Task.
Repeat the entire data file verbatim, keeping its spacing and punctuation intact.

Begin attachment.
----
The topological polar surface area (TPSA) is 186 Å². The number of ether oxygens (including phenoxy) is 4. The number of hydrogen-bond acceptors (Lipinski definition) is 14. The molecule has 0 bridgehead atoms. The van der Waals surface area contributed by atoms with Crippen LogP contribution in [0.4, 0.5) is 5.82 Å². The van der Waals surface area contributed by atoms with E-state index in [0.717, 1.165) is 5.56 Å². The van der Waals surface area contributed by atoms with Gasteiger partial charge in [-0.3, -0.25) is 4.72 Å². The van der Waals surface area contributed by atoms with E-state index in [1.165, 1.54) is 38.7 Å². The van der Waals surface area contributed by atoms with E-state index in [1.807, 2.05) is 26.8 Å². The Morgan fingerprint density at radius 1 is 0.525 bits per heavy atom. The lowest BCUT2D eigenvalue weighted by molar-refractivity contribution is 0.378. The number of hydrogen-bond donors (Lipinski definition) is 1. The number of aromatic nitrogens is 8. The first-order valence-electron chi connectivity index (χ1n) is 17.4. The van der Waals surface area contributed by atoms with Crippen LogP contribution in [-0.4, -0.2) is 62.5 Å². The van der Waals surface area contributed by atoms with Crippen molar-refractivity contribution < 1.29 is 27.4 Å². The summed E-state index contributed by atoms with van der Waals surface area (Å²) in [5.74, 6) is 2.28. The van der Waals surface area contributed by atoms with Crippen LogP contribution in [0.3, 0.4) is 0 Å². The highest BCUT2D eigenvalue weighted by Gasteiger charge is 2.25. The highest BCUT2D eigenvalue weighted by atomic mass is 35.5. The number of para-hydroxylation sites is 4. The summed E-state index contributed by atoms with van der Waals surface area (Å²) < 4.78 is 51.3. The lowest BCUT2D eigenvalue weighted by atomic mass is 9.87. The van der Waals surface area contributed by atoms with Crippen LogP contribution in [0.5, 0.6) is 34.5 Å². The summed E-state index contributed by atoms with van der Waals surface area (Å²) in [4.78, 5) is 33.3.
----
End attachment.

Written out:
The topological polar surface area (TPSA) is 186 Å². The number of ether oxygens (including phenoxy) is 4. The number of hydrogen-bond acceptors (Lipinski definition) is 14. The molecule has 0 bridgehead atoms. The van der Waals surface area contributed by atoms with Crippen LogP contribution in [0.4, 0.5) is 5.82 Å². The van der Waals surface area contributed by atoms with E-state index in [0.717, 1.165) is 5.56 Å². The van der Waals surface area contributed by atoms with Gasteiger partial charge in [-0.3, -0.25) is 4.72 Å². The van der Waals surface area contributed by atoms with E-state index in [1.165, 1.54) is 38.7 Å². The van der Waals surface area contributed by atoms with E-state index in [1.807, 2.05) is 26.8 Å². The Morgan fingerprint density at radius 1 is 0.525 bits per heavy atom. The lowest BCUT2D eigenvalue weighted by molar-refractivity contribution is 0.378. The number of hydrogen-bond donors (Lipinski definition) is 1. The number of aromatic nitrogens is 8. The first-order valence-electron chi connectivity index (χ1n) is 17.4. The van der Waals surface area contributed by atoms with Crippen LogP contribution in [-0.4, -0.2) is 62.5 Å². The van der Waals surface area contributed by atoms with Crippen molar-refractivity contribution < 1.29 is 27.4 Å². The summed E-state index contributed by atoms with van der Waals surface area (Å²) in [5.74, 6) is 2.28. The van der Waals surface area contributed by atoms with Crippen LogP contribution in [0.3, 0.4) is 0 Å². The highest BCUT2D eigenvalue weighted by Gasteiger charge is 2.25. The highest BCUT2D eigenvalue weighted by atomic mass is 35.5. The number of para-hydroxylation sites is 4. The summed E-state index contributed by atoms with van der Waals surface area (Å²) < 4.78 is 51.3. The lowest BCUT2D eigenvalue weighted by atomic mass is 9.87. The van der Waals surface area contributed by atoms with Crippen LogP contribution in [0.5, 0.6) is 34.5 Å². The summed E-state index contributed by atoms with van der Waals surface area (Å²) in [4.78, 5) is 33.3.